MIAMI — Bam Adebayo caught a lob for an alley-oop dunk midway through the fourth quarter, then threw a lob to Jimmy Butler for another dunk about a minute later.
Both were very easy.
Joel Embiid could complicate those plays going forward — and the Miami Heat are heading north expecting that he might be waiting for them.
“It’s always nice to win,” Butler said. “We just did what we’re supposed to do at home.”
Victor Oladipo scored 19 points on his 30th birthday and Tyler Herro added 18 for the Heat, the East’s No. 1 seed. Oladipo had 10 of those points in the fourth quarter.
Tyrese Maxey scored 34 points for Philadelphia, which got 21 from Tobias Harris and 20 from James Harden.
“We’ve just got to go back to the drawing board and try to figure it out,” Maxey said.
A 10-0 run in the fourth turned an eight-point Miami lead into an 18-point edge, sealing the win and ensuring the Heat would hold home court before the series shifts north. Game 3 is Friday in Philadelphia.
And now, the Heat will hope history holds — and the 76ers will hope it doesn’t.
Miami has taken a 2-0 lead in 18 previous series, including the first round this season against Atlanta, and won the matchup every time. The 76ers’ franchise has dropped the first two games of a matchup on 19 other occasions, never recovering to win the series.
The question going into Friday will revolve around whether Embiid could be ready for Game 3. The league’s scoring champion and MVP finalist is recovering from an orbital fracture and concussion and has, not surprisingly, been big-time missed by the 76ers.
“We don’t have a big man right now,” Philadelphia coach Doc Rivers lamented.
Adebayo surely isn’t complaining. He was 8 for 10 from the field and 8 for 8 from the line in Game 1; he followed that up with a 7-for-11 night from the floor on Wednesday.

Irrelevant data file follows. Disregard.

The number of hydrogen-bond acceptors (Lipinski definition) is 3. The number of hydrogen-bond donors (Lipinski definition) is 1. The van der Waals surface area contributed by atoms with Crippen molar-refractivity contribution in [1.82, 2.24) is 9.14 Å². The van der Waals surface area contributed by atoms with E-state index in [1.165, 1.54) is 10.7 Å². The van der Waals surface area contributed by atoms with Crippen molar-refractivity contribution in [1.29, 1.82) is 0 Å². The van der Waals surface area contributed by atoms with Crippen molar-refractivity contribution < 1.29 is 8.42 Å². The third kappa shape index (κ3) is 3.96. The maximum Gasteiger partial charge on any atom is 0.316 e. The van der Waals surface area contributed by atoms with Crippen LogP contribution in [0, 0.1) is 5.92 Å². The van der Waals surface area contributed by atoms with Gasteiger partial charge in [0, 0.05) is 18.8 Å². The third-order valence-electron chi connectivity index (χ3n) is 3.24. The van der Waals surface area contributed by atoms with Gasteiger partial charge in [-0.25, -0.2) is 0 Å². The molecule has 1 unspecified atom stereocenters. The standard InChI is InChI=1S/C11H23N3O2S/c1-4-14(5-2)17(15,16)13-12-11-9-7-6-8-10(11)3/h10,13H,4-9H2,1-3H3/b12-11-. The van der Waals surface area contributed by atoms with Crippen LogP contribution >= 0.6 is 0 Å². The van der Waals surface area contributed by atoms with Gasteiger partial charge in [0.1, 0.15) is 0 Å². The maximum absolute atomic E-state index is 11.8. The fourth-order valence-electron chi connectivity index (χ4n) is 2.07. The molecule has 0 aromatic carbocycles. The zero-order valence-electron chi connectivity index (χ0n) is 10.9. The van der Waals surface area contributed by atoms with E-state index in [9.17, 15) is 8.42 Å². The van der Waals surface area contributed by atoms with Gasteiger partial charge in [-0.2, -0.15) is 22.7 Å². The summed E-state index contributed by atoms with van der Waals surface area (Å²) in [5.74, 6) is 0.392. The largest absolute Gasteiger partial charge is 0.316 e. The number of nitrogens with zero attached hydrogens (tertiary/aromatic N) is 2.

But he said he’s preparing as if Embiid will play Friday. And Butler, who is close with Embiid from their time together as teammates in Philadelphia, is hoping his MVP pick can play in the series.
“I want to compete against him,” Butler said. “I really do.”
Rivers, however, didn’t sound optimistic about the possibility of Embiid being ready.
“He’s got so many steps to go through,” Rivers said. “I don’t think he’s cleared any of them right now.”
It wasn’t just the absence of Embiid, though, that hurt Philadelphia. The 76ers were awful again from 3-point range, shooting 8 for 30 in Game 2. They’re now 14 for 64 from deep in the series.
“When it comes down to it, you’ve got to make shots, especially when you’re on the road against a really good team,” Harden said. “It’s pretty simple.”
Danny Green was 1 for 10 from the field — the second time in his playoff career that he had that many attempts and shot that poorly in a postseason game. The other? A 1-for-12 effort for San Antonio in 2013, also in Miami, the night the Heat won their third and most recent NBA title.
The Heat aren’t close to that yet. But they are two wins from the East finals.
“It’s not easy to get playoff wins.” Heat coach Erik Spoelstra said. “We had some great stretches, particularly defensively. We had some really good stretches offensively. … Our defense really carried us to the win, but we had some really timely offensive plays.”
76ers: Harden got fouled on a 3-point try with 0.1 seconds left in the half, making all three free throws to get Philadelphia within 60-52 at the break. … Maxey got a cut on his right knee in the fourth quarter, the game stopping temporarily while the 76ers tended to him. He stayed in the game. … Georges Niang had another unusual stat line. He was 0 for 7 — all 3-pointers — in Game 1, then fouled out in 10 minutes of Game 2. It was the fourth-fewest minutes played all season by anyone who fouled out.
Heat: PJ Tucker turns 37 on Thursday. … It was the 497th consecutive sellout announced by the Heat, tying Sacramento for the fifth-longest streak in NBA history. The record is held by Dallas, which has 864 consecutive sellouts and counting. … Miami held a 44-34 rebounding edge.
With the win, Spoelstra’s postseason record improved to 91-59 (.607). Among coaches with at least 100 playoff games, he moved into fourth on the NBA’s win-percentage list behind only Steve Kerr (.732), Phil Jackson (.688) and Billy Cunningham (.629). The coach Spoelstra passed in winning percentage Wednesday night? That would be his boss, Heat President Pat Riley, who went 171-111 (.606).
The Kentucky ties ran deep Wednesday night. Wildcats coach John Calipari was at Game 2 to see Herro formally receive the Sixth Man award. Other former Kentucky players on the Heat and 76ers: Adebayo, Maxey and Heat two-way player Mychal Mulder. And Riley played at Kentucky.